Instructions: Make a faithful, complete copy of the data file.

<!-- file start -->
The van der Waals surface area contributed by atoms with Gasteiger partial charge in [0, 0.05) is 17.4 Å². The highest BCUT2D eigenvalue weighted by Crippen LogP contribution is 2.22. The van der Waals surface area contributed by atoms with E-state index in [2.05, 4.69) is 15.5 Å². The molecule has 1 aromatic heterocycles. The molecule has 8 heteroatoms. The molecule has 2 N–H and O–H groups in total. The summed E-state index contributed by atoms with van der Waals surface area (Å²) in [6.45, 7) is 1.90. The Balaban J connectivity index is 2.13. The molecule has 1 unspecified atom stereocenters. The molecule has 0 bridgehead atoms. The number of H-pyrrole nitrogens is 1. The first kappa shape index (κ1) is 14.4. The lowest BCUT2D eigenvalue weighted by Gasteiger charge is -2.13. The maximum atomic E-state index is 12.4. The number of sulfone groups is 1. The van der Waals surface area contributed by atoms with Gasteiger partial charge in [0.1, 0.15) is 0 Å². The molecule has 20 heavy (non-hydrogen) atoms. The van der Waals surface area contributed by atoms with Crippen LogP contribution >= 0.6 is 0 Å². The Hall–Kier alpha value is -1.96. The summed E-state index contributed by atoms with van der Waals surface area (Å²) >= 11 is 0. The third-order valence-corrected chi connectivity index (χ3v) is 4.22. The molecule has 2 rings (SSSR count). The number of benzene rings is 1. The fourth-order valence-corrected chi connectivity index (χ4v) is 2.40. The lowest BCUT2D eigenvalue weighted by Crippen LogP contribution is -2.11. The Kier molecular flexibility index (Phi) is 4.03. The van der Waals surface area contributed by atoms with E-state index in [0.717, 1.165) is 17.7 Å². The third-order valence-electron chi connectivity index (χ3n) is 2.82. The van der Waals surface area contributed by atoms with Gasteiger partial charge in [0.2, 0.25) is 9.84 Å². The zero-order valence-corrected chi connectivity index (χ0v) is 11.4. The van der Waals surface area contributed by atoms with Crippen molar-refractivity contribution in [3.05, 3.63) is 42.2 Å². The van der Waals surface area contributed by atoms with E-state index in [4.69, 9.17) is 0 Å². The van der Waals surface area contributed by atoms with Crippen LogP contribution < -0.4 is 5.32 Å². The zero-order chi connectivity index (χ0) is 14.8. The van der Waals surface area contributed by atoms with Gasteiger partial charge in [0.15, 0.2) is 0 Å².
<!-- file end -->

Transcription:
The van der Waals surface area contributed by atoms with Gasteiger partial charge in [0, 0.05) is 17.4 Å². The highest BCUT2D eigenvalue weighted by Crippen LogP contribution is 2.22. The van der Waals surface area contributed by atoms with E-state index in [2.05, 4.69) is 15.5 Å². The molecule has 1 aromatic heterocycles. The molecule has 8 heteroatoms. The molecule has 2 N–H and O–H groups in total. The summed E-state index contributed by atoms with van der Waals surface area (Å²) in [6.45, 7) is 1.90. The Balaban J connectivity index is 2.13. The molecule has 1 unspecified atom stereocenters. The molecule has 0 bridgehead atoms. The number of H-pyrrole nitrogens is 1. The first kappa shape index (κ1) is 14.4. The lowest BCUT2D eigenvalue weighted by Gasteiger charge is -2.13. The maximum atomic E-state index is 12.4. The number of sulfone groups is 1. The van der Waals surface area contributed by atoms with Gasteiger partial charge in [0.1, 0.15) is 0 Å². The molecule has 20 heavy (non-hydrogen) atoms. The van der Waals surface area contributed by atoms with Crippen LogP contribution >= 0.6 is 0 Å². The Hall–Kier alpha value is -1.96. The summed E-state index contributed by atoms with van der Waals surface area (Å²) >= 11 is 0. The third-order valence-corrected chi connectivity index (χ3v) is 4.22. The molecule has 2 rings (SSSR count). The number of benzene rings is 1. The fourth-order valence-corrected chi connectivity index (χ4v) is 2.40. The lowest BCUT2D eigenvalue weighted by Crippen LogP contribution is -2.11. The Kier molecular flexibility index (Phi) is 4.03. The van der Waals surface area contributed by atoms with E-state index in [0.717, 1.165) is 17.7 Å². The third-order valence-electron chi connectivity index (χ3n) is 2.82. The van der Waals surface area contributed by atoms with Gasteiger partial charge in [0.2, 0.25) is 9.84 Å². The zero-order valence-corrected chi connectivity index (χ0v) is 11.4. The van der Waals surface area contributed by atoms with Crippen molar-refractivity contribution in [3.05, 3.63) is 42.2 Å². The van der Waals surface area contributed by atoms with E-state index in [4.69, 9.17) is 0 Å². The van der Waals surface area contributed by atoms with Crippen LogP contribution < -0.4 is 5.32 Å². The zero-order chi connectivity index (χ0) is 14.8. The van der Waals surface area contributed by atoms with Gasteiger partial charge in [0.15, 0.2) is 0 Å².